Options and Futures    Stone

The stone

The stone's surface is caved such that it fits smoothly into your closed hand; it is something you might play with just because it fits you so well.  But the surface is actually a pressure­sensitive input/output device.  By pressing chords against the stone, you input; by feeling it press chords against your fingers, your decipher its output.  It has no other displays or visible keys, although you can hook it up to a regular personal computer.

The stone contains a small phone that links into the cellular network around it; it can broadcast and receive text messages.  Since there are no vibrations, no displays, and no sounds, the communication through the stone is completely unnoticeable; you can query a database, or chord down remarks, or exchange observations with someone else without anyone around you noticing.

Learning to use the stone isn't easy; its interface ``feels'' similar to a voice recorder, or to certain pieces of software for the blind.  It tends to lack context, and is better at linear forms.  But with its strange interface, it is a training tool for a whole new language of touch; people who use the stone can communicate just by chording words into each other's hands.

Clive Feather pointed out that there was a portable chord-entry device much like this, the ``microwriter'' (image, more detailed description), invented by Cy Endfield. Coming with a small display and real keys, it wasn't quite as purist as the stone above. It seems to be one of those forgotten gadgets; its users obviously loved it, but the company who produced it went out of business in 1992.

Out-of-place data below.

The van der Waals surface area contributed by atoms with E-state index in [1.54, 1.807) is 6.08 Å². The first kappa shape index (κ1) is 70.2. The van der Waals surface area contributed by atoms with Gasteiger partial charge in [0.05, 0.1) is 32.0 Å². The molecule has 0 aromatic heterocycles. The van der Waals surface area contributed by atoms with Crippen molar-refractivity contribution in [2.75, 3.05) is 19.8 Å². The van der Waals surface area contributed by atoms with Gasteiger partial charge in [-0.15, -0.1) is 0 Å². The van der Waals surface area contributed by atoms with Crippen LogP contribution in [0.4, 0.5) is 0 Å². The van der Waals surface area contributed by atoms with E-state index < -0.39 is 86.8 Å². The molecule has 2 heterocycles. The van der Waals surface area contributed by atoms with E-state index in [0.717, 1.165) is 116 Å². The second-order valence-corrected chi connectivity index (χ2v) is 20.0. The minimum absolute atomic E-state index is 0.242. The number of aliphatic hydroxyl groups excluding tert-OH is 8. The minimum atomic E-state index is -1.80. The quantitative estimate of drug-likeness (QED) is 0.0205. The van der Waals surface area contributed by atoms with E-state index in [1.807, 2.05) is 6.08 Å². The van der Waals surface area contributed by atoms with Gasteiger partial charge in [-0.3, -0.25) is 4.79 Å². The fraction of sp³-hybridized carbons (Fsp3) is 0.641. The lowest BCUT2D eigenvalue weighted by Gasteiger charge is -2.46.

Other voices on haptic interfaces

Margaret Minsky keeps a Haptics Bibliography.

In a recent talk session at Club Wired, Bruce Tognazzini (Tog, as in ``Tog on Interfaces,'' ex-Apple, now Sun GUI bigwig) wrote:

``I tried an experimental force feedback device from MIT called PHANToM [sic] that allows you to not only see cyberspace, but to feel it. It eliminated that kind of mushy impression you get from virtual reality today.''
and later:
``Actually, the demo I used allowed me to penetrate human brain and gather a sample of a brain tumor. It was truly weird.
The MIT Haptic Interfaces group has more on the PHANToM. From the photograph, ``truly weird'' seems to be an appropriate description.

A little later, Tog ventures out even further:

`` A new card is about to come out or has come out recently for PCs that can gene smell. (Really.) Tactile feedback has been slow in coming, but it will get here. 3d sound still seems to be pretty compute-intensive. As computer gain in power, 3d sound will become easier.''
Assuming that ``gene'' stands for ``generate,'' 3D sound is the only one of these that I've seen demonstrated. Has the big T finally flipped?